Search This Blog

Tuesday, March 24, 2015


For some odd reason I like to visit cemeteries, and look at the dates and names, and wonder what these folks did for a living.  I wonder if they had a happy life, and if they had more successes than blunders.  People fascinate me.  Their stories fascinate me.  When I look at a year book, I want to see names, even if I don't know the person.  To me, collages in year books without names are worthless.  While I was living in New Milford, PA, I went to the cemetery for a little visit.  New Milford is in the Endless Mountains, which are not as rugged as the Rockies, but still they are steep.   For the life of me I do not know how they ever got a horse drawn hearse up the side of that mountain, but they did.
This photo does not do justice to the steep incline of the cemetery, but I do believe the incline is 35 degrees or maybe even 45 degrees.
This is a more level part of the cemetery.  I really appreciate the way they marked the veterans' graves.  Pennsylvania is so patriotic.
 This is a World War I veteran's grave.  As you can see, WW I is not on the marker anywhere, probably because no one dreamed there would be another one.  
Sadly, there was a second world war, all because of the maniacs in power in Germany, Japan,  and Italy.
The Spanish American War is commemorated with a cross.  I had forgotten that it lasted four long years.  Don't you know that was some tough fighting in the heat and humidity and mosquitoes?
There is no date on the Vietnam marker.  It is still fresh on the memories of lots of people, though.
And of course, the Civil War.  There were no CSA markers in that cemetery, only GAR, which stands for Grand Army of the Republic.
This Civil War veteran made it through the conflict and lived a long life.
I don't know if all these men were in the GAR, probably, since they died about the end of the war or a few years after.  Wouldn't you like to know their story?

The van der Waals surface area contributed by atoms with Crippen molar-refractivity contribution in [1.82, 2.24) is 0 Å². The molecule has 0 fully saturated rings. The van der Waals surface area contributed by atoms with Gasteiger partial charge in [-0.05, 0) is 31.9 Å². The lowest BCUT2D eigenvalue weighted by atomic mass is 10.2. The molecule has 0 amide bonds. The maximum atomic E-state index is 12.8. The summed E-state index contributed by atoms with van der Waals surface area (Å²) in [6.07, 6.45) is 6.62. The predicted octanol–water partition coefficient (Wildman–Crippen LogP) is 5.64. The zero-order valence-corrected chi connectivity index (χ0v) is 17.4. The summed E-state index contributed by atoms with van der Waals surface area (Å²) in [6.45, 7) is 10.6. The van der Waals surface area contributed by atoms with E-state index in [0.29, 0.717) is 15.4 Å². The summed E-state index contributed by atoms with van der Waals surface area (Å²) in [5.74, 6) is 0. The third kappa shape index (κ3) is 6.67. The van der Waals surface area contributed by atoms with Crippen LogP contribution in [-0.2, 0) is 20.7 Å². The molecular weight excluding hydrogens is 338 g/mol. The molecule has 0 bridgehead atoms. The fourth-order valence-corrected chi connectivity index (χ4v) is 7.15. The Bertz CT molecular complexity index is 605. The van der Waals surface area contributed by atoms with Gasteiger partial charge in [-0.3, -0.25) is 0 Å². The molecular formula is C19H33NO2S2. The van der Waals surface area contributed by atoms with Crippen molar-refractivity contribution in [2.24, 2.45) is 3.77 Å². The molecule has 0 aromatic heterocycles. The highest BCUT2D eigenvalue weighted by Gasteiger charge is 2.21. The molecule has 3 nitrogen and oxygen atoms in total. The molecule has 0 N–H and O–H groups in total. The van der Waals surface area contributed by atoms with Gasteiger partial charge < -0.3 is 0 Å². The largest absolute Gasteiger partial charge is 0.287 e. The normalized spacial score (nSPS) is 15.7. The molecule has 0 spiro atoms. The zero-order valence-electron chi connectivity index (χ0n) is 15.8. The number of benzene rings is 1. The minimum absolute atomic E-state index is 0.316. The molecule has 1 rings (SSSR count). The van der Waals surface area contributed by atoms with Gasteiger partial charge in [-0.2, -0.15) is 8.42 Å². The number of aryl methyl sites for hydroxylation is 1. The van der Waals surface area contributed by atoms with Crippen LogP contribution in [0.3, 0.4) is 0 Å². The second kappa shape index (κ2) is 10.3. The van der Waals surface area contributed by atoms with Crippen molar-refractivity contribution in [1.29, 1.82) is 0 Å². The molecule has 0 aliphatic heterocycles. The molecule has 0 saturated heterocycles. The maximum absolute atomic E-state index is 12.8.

Daughters of the American Revolution have their own special marker.  I did not find a marker for the Korean War but I am betting Pennsylvania has one.
Some of the tombstones are massive and last for a long time.
It is common to have the date of death and the age at death on the old headstones.  We don't know this man's birthday, but he was born in 1751, and he lived to be very old for that day and time.
Newton Hill Cemetery was right beside the Central Compressor Station fence on Turnpike Road near Montrose, PA.
Newton Hill Cemetery is a very small, country cemetery;  it almost feels private.
The most ornate headstone there belongs to the Molenko family.  I would love to know their story, where they came from, and what they did for a living.  The headstone next to it is for Theresa and Stanley Bogusinski.  Names are so fascinating for me--what nationality is Bogusinski?  I don't think they have any kin in West Texas, maybe in Montana.
This is the most intriguing of all the headstones in the Newton Hill Cemetery.  Surely this is not a joke, but why would anyone put up a marker like this?  It goes to show you that you  never can tell what you will find when you wander around in a cemetery.

1 comment:

  1. I know this is like over a year later but, Bogusinksi is most likely Polish or maybe Lithuanian (although there is a bit of overlap in people as I learned when I researched the history of the two nations.) :) PA also has special markers for the Revolutionary War, too. My ultimate great-grandfather in this country on a branch of the family tree has one, thus qualifying me for DAR. (I actually saw your pic of the cemetery on the hill while google searching images for the Lubbock cemetery. I thought, that's nothing, there are cemeteries on some crazy inclines back in PA. And sure enough the cemetery was back in PA!) Fun little blog post. :)